Over the years a number of different surgical approaches have been used to carry out hip replacement surgery.
The basic principles of any surgical approach to a joint are to avoid as much damage as is possible to surrounding muscles, developing a path between nerves, arteries and vessels that have to be kept safe to ensure satisfactory and safe access to the joint. It has to be appreciated that in hip replacement surgery our fundamental aim is to remove the arthritic and worn part of the joint, replacing it with a mechanical bearing to improve pain and maintain mobility. It is absolutely essential that we protect the nerve supply to the muscles and the muscles themselves, as it those that will drive our mechanical bearing.
All surgical approaches have been modified over time. More recently, attention has been directed towards reduced access and minimally invasive surgery, the aim being to reduce the morbidity associated with the soft tissue components of the hip replacement, reducing any associated muscle damage and maintaining a minimal chance of any other soft tissue neurovascular concern whilst ensuring safe access to the hip.
In my opinion it is essential, regardless of the surgical approach, that the surgeon has adequate visualisation of both the acetabulum and the femur. This is to ensure that the components that are to be implanted are implanted soundly against host bone in a satisfactory orientation to optimise function and reduce the chance of risks such as dislocation.
Different surgeons practise different approaches. Much will depend on any surgeon’s training, their experience and of course their outcomes.
Over the course of my years in practice I have looked at numerous different surgical approaches to the hip and indeed have performed a number of those. Throughout my years as a consultant hip surgeon, my practice has been based around the posterior approach. I believe this is the safest, the most reliable and the most versatile approach through which we can carry out surgery.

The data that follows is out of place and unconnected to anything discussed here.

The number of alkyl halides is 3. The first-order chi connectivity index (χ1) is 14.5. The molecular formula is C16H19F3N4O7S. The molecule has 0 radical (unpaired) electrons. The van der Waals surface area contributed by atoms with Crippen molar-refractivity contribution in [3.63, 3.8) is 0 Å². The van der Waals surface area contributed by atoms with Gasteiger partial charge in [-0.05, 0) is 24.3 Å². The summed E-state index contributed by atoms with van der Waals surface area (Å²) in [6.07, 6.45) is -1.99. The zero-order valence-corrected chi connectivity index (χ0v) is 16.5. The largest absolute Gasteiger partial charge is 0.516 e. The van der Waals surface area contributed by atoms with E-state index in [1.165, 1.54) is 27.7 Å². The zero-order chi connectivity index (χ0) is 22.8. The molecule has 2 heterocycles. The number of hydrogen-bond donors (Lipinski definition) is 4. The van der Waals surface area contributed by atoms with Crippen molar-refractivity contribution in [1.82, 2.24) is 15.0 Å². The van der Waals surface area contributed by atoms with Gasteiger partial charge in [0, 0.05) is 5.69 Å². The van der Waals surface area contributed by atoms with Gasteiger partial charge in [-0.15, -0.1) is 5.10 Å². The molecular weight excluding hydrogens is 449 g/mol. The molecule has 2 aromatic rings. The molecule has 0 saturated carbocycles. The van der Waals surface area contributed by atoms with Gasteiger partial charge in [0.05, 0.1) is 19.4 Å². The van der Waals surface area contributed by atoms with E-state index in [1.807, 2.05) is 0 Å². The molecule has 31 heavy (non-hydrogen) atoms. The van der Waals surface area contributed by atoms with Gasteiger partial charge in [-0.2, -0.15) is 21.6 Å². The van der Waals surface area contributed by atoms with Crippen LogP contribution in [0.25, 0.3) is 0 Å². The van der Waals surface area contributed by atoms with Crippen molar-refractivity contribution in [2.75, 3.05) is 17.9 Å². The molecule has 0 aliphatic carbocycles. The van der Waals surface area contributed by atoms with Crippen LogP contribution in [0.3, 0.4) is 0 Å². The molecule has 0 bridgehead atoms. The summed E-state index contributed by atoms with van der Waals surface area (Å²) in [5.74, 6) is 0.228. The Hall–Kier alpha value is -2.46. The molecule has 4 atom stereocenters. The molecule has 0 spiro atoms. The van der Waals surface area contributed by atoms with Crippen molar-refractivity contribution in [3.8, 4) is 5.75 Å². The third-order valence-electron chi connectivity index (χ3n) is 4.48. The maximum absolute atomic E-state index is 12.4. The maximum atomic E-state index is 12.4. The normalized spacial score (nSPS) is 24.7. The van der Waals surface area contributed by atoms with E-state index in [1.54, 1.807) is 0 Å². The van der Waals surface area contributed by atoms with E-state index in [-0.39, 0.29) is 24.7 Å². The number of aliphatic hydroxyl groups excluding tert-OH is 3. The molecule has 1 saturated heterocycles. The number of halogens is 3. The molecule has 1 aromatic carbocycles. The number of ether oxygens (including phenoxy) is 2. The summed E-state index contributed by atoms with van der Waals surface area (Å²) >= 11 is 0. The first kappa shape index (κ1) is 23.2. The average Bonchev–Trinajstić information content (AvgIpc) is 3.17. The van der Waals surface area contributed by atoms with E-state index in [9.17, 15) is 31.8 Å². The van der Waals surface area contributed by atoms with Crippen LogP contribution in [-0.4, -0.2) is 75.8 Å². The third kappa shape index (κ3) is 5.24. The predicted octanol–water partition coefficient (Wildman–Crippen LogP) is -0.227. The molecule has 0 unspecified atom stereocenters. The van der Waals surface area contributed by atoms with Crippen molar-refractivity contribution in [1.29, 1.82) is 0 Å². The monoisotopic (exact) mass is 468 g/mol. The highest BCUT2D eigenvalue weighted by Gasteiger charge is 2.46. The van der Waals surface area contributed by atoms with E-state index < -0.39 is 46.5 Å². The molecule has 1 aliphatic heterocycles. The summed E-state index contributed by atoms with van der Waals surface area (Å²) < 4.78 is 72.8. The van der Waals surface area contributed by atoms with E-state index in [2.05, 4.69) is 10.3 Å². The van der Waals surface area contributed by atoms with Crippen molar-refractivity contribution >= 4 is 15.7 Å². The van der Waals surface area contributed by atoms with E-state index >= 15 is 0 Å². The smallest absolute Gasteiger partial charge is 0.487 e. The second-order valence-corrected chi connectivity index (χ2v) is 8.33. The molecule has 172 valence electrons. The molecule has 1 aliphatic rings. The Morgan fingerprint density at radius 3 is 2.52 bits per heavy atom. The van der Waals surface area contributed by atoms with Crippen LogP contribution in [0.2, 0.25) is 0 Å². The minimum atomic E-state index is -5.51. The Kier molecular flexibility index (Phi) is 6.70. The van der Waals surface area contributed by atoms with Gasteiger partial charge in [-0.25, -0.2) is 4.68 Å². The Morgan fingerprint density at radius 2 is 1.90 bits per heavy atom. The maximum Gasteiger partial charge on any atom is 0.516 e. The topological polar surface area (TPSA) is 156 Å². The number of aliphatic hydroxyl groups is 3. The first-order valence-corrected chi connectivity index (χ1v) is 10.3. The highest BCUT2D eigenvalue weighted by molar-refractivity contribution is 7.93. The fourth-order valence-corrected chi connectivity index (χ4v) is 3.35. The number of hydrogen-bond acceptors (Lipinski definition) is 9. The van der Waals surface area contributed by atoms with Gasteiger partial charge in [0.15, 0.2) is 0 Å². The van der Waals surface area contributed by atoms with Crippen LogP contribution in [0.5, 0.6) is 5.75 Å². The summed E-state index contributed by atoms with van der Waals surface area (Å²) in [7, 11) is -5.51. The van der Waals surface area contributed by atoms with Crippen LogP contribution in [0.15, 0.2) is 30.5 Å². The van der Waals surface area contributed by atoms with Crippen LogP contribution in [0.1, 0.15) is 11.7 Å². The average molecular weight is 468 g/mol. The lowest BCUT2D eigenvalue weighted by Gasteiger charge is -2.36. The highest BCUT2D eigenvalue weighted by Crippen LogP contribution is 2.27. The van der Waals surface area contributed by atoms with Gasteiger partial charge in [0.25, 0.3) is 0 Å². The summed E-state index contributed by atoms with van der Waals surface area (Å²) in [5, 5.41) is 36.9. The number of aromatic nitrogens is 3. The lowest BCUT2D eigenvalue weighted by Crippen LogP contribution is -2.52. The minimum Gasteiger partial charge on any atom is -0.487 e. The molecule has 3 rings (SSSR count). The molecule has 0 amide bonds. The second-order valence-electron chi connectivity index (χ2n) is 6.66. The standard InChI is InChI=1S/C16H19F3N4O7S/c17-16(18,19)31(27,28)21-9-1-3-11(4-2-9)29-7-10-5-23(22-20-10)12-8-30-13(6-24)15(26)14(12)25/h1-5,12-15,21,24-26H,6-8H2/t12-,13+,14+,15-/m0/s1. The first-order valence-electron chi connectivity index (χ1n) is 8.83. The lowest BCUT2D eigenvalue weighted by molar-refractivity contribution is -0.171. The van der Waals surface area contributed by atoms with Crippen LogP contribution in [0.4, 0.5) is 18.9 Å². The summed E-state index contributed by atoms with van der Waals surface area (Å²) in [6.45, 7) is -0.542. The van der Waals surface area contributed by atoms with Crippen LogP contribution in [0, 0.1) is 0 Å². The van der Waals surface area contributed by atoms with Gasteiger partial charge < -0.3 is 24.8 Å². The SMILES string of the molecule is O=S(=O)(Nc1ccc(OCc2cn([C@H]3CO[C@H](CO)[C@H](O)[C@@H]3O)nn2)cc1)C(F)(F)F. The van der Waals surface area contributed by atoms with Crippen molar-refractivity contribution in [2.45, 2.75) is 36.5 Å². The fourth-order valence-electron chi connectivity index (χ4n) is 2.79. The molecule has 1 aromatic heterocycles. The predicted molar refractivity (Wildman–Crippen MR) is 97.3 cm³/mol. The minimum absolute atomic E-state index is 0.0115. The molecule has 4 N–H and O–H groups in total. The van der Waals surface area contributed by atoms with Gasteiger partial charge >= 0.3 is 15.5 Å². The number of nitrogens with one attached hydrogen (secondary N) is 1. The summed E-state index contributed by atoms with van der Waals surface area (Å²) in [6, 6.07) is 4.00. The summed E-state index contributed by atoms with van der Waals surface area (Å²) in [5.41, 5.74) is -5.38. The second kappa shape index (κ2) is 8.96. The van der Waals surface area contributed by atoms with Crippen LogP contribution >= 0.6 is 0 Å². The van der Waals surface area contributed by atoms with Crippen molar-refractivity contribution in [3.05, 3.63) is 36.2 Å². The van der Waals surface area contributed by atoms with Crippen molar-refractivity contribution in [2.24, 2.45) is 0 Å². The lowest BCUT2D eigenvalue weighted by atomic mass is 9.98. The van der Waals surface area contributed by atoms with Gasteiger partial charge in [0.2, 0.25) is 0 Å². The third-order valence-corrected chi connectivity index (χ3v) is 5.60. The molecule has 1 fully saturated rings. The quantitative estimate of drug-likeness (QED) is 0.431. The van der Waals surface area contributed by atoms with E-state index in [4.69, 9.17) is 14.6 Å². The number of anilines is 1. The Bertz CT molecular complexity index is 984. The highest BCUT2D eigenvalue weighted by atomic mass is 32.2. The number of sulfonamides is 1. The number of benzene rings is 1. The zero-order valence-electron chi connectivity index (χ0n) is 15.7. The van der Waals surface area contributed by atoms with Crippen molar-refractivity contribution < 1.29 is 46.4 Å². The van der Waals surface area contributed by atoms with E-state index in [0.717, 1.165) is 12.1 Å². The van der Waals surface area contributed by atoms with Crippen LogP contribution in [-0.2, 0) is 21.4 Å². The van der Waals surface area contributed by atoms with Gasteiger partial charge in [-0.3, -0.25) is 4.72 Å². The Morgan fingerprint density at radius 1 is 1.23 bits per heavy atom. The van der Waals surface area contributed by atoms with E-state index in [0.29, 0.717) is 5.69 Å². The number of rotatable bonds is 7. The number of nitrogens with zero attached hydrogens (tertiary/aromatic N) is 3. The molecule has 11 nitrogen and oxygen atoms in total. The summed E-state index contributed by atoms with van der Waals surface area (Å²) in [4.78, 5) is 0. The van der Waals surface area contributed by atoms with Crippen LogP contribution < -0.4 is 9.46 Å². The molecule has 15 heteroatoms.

The posterior approach has been developed over years to access the joint, as the name would suggest, from the posterior aspect of the buttock. The skin and soft tissues are divided as is the fascia beneath. Muscles are split, rather than cut, to gain access to the posterior hip. To access the hip joint itself, the posterior short external rotators are released along with the capsule of the back of the hip. This creates a flap that can be elevated posteriorly to protect the sciatic nerve. Via this approach the surgeon can achieve excellent circumferential visualisation of the acetabulum and safe mobilisation of the femur so that the hip replacement can be performed safely. This approach provides what I believe is the best view to ensure the components are satisfactorily orientated and that soft tissue balance is achieved. The posterior capsule and muscles can be brought back comfortably against the bone and secured nicely so that a sound and intact soft tissue envelope is maintained once biomechanics have been re-established. One of the most important and beneficial aspects of this approach is that the hip abductors are not significantly involved and the nerve supply to the hip abductor muscles themselves is left intact. A limp following this surgical approach is therefore unusual and the scar itself heals nicely giving a good cosmetic result.
When carrying out surgery, I am always careful to minimise any soft tissue damage, keeping my surgery as minimally invasive as is safe. By using what I would describe as a reduced ‘mini’ posterior approach, in many patients, I can achieve very satisfactory visualisation and reconstruction. On some occasions, particularly in more complex indications for hip surgery or indeed in more thick-set patients, one has to increase the length of the incision, though the approach itself is the same. The scar heals nicely and, over all the years in practice, I have not had patients who have come back to me unhappy with the length or indeed the healing of their scars in this area.
A more detailed demonstration of my technique for total hip replacement using the posterior approach can be seen elsewhere on this website.
In recent times other approaches have been put forward. While I have reviewed the approaches and indeed debated with colleagues from around the world (where some of the approaches, specifically the direct anterior approach, are performed) I still believe that the posterior approach that I use is versatile, can be extended as required and allows me to perform more straightforward, complex and indeed revision surgery consistently with the same releases. For these reasons I still base my practice on the posterior approach.
To date, the clinical evidence base has shown no direct or specific advantage of other approaches over the posterior approach. While in other parts of the world the direct anterior approach has gained support and is used more widely, the use of the direct anterior approach in the United Kingdom remains limited. At this stage, I have reviewed this further and if I were to think that the anterior approach did offer anything over and above the approach that I use, the posterior approach, then I would obviously consider a change. With my outcomes to date, using the approach with which I am familiar and that I have used over many thousands hip of replacements, I would need to be very convinced that my patients were going to do better than the excellent results that I have achieved to date.
I am very happy to discuss all the issues that surround surgical approach, exposure, size of scars and healing as well as rate of rehabilitation at any stage.